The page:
Higher need to serve others

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Written by Submitted

In 2008, Ron Liepert, the out-spoken Minister of Health promised Albertans a panacea.  His surprise announcement to fire nine regional hospital boards and form a new superboard rocked health care.  But Liepert assured Albertans that this move “would remove barriers to care, provide administrative cost savings and direct more money into patient care.”  He further assured health professionals and patients that “they would not be directly affected”.
At the time, then Liberal Health Critic David Swann, a physician, said “the government is rushing headlong into these changes without enough forethought.”
Not surprisingly, today the painful reality is Liepert’s words were categorically wrong on all accounts whereas Dr. Swann’s were unfortunately prophetic.
Danielle Smith, leader of the Wildrose Party, summarized it best–the superboard model resulted in the “growth of bureaucracy, growth of senior executives, growth of executive salaries and compensation packages, out-of-control expenses and an out-of-control board.”
Many of the problems now faced within our health care system emanated from our stubbornly-held philosophy that the private sector is always more efficient and can always run things better than the public service.
Yet why would we believe this?
Business is in the business of producing goods or services and selling them at a profit.  Their only goal is for management to make money for their shareholders and remunerate themselves handsomely.
Since the “meism” of the 1980s, compensation for sporting figures and business executives have gone completely stupid, but that’s free enterprise.  Without profit motivation Canada would not be the great country it is today.  Profit generates both economic growth and innovation which, in turn, leads to wealth.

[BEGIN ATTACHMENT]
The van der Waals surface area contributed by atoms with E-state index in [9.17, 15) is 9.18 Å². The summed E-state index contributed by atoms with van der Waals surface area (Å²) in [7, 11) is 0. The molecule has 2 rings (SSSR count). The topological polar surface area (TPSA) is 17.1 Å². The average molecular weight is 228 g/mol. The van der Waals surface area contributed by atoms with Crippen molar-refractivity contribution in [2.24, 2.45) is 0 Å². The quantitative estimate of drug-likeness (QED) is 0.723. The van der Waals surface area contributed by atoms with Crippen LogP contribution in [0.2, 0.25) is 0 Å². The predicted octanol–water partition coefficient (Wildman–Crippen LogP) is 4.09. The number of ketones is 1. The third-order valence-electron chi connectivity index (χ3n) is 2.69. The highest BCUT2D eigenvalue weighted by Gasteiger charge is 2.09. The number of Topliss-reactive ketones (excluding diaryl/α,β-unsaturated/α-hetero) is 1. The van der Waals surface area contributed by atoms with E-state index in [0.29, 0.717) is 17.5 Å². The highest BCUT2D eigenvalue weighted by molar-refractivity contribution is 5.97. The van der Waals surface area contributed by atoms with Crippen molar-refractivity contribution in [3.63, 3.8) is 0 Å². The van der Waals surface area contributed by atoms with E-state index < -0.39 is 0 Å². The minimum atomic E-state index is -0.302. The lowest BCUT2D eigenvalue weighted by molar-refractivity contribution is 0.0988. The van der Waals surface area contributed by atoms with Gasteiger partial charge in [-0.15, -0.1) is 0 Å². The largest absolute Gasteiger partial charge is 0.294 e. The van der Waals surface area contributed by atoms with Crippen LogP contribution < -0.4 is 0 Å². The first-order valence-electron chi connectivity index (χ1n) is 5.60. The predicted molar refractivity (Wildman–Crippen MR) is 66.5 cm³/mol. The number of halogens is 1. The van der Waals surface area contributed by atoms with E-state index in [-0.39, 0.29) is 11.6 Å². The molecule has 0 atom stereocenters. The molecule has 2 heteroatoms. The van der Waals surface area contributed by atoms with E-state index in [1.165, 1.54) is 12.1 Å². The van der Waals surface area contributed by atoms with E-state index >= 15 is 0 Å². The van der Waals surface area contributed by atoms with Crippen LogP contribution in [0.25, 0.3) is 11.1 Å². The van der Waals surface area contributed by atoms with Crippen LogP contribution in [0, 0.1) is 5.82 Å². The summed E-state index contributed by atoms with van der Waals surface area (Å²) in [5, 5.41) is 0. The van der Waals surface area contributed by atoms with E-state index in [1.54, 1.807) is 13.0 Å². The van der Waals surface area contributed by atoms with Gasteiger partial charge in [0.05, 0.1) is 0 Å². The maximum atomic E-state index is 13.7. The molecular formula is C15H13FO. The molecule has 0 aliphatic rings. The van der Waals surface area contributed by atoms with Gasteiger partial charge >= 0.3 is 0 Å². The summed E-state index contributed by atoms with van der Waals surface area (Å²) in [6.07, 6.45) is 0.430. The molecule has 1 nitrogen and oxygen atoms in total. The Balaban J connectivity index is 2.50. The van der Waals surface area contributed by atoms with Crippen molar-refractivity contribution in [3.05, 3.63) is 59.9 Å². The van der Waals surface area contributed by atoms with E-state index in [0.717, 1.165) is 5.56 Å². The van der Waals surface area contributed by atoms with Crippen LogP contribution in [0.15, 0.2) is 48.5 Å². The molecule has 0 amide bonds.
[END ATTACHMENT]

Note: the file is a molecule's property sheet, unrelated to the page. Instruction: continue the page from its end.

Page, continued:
But that is not the goal or purpose of the public service. Its role is to serve the public by providing services. People hired into the public service need to have a higher need to serve others than to serve themselves.  But the whole philosophy of bringing bonuses and pay incentives into the public sector has corrupted the system.
It was when the government started to “businify” government that the gross abuse and disrespect for taxpayers began.  The public service became a haven for outrageous executive contracts, bonuses, at-risk pay and excessive or fraudulent expense accounts.
Coincidently, Alberta’s Auditor General has for decades been asking successive Progressive Conservative premiers to tighten up the controls on executive compensation and termination packages.
It’s time that civil servants become civil servants again.  The bonuses and incentives must stop.  If you want a job, this is the salary. Now do your job.  If you want bonuses, get a private sector job.
It’s a truism that political leaders are heavily pressured all the time to co-mingle business with public service priorities because it can be very beneficial to profit takers.
But that is not the role of government. Both the governing Conservatives and the governing-party-in-waiting, the Wildrose Party, should now clearly understand that putting health care and other societal necessities into the profit model is self-defeating. It’s equivalent to an oil company loading up its board of directors with medical doctors and nurses whose collective goal is to send the majority of the profits to health programs in third-world countries.
These doctors and nurses have the wrong motivation for sitting on the board of a publically-traded company. In the same way, profit-takers have the wrong motivation when it comes to delivering public service and social programs.
Business people are concerned about profits and fiduciary responsibilities.  Public servants should be concerned about the public good and social responsibilities, not about earning bonuses and incentive pay.
Interestingly at the AHS Board Meeting on January 31, 2013, then-Chairman, and now fired-Chairman, Stephen Lockwood, was recorded as saying,  “It is important to be frank with Albertans about the actions we are taking to get value from every dollar they invest in health care, and what we are doing to reinvest those dollars to improve their health care experience.”
How little did we know that those words would translate into $3.2 million of our tax dollars going directly into the pockets of 99 highly paid health care executives!

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